Chili con carne (Spanish pronunciation: [ˈtʃili koŋ ˈkaɾne]; English: chili with meat), commonly known in American English as simply “chili”, is a spicy stew containing chili peppers, meat (usually beef), and often tomatoes and beans. Other seasonings may include garlic, onions, and cumin. Geographic and personal tastes involve different types of meat and ingredients. Recipes provoke disputes among aficionados, some of whom insist that the word “chili” applies only to the basic dish, without beans and tomatoes. Chili con carne is a frequent dish for cook-offs and is used as an ingredient in other dishes.
In Spanish, the word chile from the Nahuatl “chīlli” refers to a “chili pepper”, and carne is Spanish for “meat”.
As far back as 1850, a recipe consisting of dried beef, suet, dried chili peppers and salt, which were pounded together, formed into bricks and left to dry, which could then be boiled in pots on the trail, was found.
The San Antonio Chili Stand, in operation at the 1893 Columbian Exposition in Chicago, helped popularize chili by allowing Americans to appreciate its taste. San Antonio was a tourist destination and helped Texas-style chili con carne spread throughout the South and West. Chili con carne is the official dish of the U.S. state of Texas as designated by the House Concurrent Resolution Number 18 of the 65th Texas Legislature during its regular session in 1977.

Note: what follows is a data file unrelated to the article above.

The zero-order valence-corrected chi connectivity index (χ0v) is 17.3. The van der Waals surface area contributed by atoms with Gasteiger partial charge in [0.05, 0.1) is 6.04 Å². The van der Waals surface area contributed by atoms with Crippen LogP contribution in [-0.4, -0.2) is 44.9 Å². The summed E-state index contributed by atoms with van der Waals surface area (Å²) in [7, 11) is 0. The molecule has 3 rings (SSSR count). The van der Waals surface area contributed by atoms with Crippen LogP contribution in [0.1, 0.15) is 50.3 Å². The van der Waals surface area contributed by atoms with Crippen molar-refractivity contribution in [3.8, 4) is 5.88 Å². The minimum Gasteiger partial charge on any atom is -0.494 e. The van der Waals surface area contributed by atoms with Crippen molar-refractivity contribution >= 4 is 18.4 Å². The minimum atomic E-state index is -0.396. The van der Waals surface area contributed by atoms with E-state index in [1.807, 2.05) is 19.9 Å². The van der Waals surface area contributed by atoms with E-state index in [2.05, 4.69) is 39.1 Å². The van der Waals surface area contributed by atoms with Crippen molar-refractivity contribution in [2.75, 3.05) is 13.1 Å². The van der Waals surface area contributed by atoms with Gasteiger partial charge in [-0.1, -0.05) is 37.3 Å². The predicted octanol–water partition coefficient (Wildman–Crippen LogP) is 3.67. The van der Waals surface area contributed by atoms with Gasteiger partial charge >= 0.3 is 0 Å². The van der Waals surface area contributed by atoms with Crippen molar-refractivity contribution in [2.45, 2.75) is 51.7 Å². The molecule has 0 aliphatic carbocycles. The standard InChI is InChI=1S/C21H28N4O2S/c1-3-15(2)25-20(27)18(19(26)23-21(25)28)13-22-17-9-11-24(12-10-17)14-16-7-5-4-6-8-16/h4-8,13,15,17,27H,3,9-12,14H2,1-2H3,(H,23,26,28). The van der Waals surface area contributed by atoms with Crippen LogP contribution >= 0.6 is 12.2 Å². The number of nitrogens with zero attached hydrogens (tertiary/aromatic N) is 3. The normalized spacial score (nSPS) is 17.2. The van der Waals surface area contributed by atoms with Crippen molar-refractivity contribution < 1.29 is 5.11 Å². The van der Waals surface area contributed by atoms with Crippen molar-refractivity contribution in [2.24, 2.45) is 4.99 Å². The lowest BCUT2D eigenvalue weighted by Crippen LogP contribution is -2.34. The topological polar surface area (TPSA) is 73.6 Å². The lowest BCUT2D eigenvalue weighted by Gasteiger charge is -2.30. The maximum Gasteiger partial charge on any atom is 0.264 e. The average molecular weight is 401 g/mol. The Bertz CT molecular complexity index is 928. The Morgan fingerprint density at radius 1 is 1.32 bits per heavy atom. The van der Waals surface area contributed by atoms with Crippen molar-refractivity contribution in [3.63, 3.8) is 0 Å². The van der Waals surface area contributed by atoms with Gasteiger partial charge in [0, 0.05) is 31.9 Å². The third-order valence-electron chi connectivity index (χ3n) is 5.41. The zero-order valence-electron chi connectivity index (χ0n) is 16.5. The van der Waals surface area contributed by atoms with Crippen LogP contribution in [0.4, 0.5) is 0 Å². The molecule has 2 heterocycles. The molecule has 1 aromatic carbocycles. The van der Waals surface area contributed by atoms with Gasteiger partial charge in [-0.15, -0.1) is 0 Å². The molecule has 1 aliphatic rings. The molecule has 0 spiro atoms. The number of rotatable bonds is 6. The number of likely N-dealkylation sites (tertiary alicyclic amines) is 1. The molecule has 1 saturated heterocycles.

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Before World War II, hundreds of small, family-run chili parlors (also known as “chili joints”) could be found throughout Texas and other states, particularly those in which émigré Texans had made new homes. Each establishment usually had a claim to some kind of secret recipe.
As early as 1904, chili parlors were opening outside of Texas. After working at the Louisiana Purchase Exposition, Charles Taylor opened a chili parlor in Carlinville, Illinois, serving “Mexican Chili”. In the 1920s and 1930s chains of diner-style “chili parlors” grew up in the Midwest.
Cincinnati chili arguably represents the most vibrant continuation of the chili parlor tradition, with dozens of restaurants offering this style throughout the Cincinnati area. It can be traced back to at least 1922, when the original Empress Chili location opened.